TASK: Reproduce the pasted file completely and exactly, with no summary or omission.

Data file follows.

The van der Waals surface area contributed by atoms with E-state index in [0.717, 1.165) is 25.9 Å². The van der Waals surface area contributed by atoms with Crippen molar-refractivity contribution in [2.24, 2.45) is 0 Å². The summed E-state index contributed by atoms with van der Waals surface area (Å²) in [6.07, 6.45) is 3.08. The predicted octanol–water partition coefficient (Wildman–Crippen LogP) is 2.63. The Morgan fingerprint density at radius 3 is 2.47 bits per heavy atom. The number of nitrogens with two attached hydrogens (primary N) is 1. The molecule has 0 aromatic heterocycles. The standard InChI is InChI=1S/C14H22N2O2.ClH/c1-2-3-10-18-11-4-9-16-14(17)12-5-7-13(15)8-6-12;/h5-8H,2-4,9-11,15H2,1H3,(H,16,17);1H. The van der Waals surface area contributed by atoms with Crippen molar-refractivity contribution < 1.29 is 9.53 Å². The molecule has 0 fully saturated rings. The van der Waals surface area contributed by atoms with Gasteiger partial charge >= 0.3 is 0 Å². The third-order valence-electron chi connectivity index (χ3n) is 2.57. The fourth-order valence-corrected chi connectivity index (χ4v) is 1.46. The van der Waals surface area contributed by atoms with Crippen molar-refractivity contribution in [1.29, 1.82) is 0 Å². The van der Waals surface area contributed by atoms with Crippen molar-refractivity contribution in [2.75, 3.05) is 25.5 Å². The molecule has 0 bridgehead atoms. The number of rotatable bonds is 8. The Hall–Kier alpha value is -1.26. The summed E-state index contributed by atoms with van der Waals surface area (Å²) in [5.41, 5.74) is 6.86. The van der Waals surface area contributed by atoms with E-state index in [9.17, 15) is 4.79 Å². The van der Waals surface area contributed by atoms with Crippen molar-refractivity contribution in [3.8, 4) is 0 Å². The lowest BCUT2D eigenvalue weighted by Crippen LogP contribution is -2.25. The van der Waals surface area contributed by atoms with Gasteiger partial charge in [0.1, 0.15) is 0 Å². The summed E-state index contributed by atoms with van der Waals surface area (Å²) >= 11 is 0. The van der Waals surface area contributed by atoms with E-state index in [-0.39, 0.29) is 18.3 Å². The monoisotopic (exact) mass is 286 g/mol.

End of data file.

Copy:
The van der Waals surface area contributed by atoms with E-state index in [0.717, 1.165) is 25.9 Å². The van der Waals surface area contributed by atoms with Crippen molar-refractivity contribution in [2.24, 2.45) is 0 Å². The summed E-state index contributed by atoms with van der Waals surface area (Å²) in [6.07, 6.45) is 3.08. The predicted octanol–water partition coefficient (Wildman–Crippen LogP) is 2.63. The Morgan fingerprint density at radius 3 is 2.47 bits per heavy atom. The number of nitrogens with two attached hydrogens (primary N) is 1. The molecule has 0 aromatic heterocycles. The standard InChI is InChI=1S/C14H22N2O2.ClH/c1-2-3-10-18-11-4-9-16-14(17)12-5-7-13(15)8-6-12;/h5-8H,2-4,9-11,15H2,1H3,(H,16,17);1H. The van der Waals surface area contributed by atoms with Crippen molar-refractivity contribution < 1.29 is 9.53 Å². The molecule has 0 fully saturated rings. The van der Waals surface area contributed by atoms with Gasteiger partial charge >= 0.3 is 0 Å². The third-order valence-electron chi connectivity index (χ3n) is 2.57. The fourth-order valence-corrected chi connectivity index (χ4v) is 1.46. The van der Waals surface area contributed by atoms with Crippen molar-refractivity contribution in [1.29, 1.82) is 0 Å². The van der Waals surface area contributed by atoms with Crippen molar-refractivity contribution in [2.75, 3.05) is 25.5 Å². The molecule has 0 bridgehead atoms. The number of rotatable bonds is 8. The Hall–Kier alpha value is -1.26. The summed E-state index contributed by atoms with van der Waals surface area (Å²) in [5.41, 5.74) is 6.86. The van der Waals surface area contributed by atoms with E-state index in [9.17, 15) is 4.79 Å². The van der Waals surface area contributed by atoms with Crippen molar-refractivity contribution in [3.8, 4) is 0 Å². The lowest BCUT2D eigenvalue weighted by Crippen LogP contribution is -2.25. The van der Waals surface area contributed by atoms with Gasteiger partial charge in [0.1, 0.15) is 0 Å². The summed E-state index contributed by atoms with van der Waals surface area (Å²) >= 11 is 0. The van der Waals surface area contributed by atoms with E-state index in [-0.39, 0.29) is 18.3 Å². The monoisotopic (exact) mass is 286 g/mol.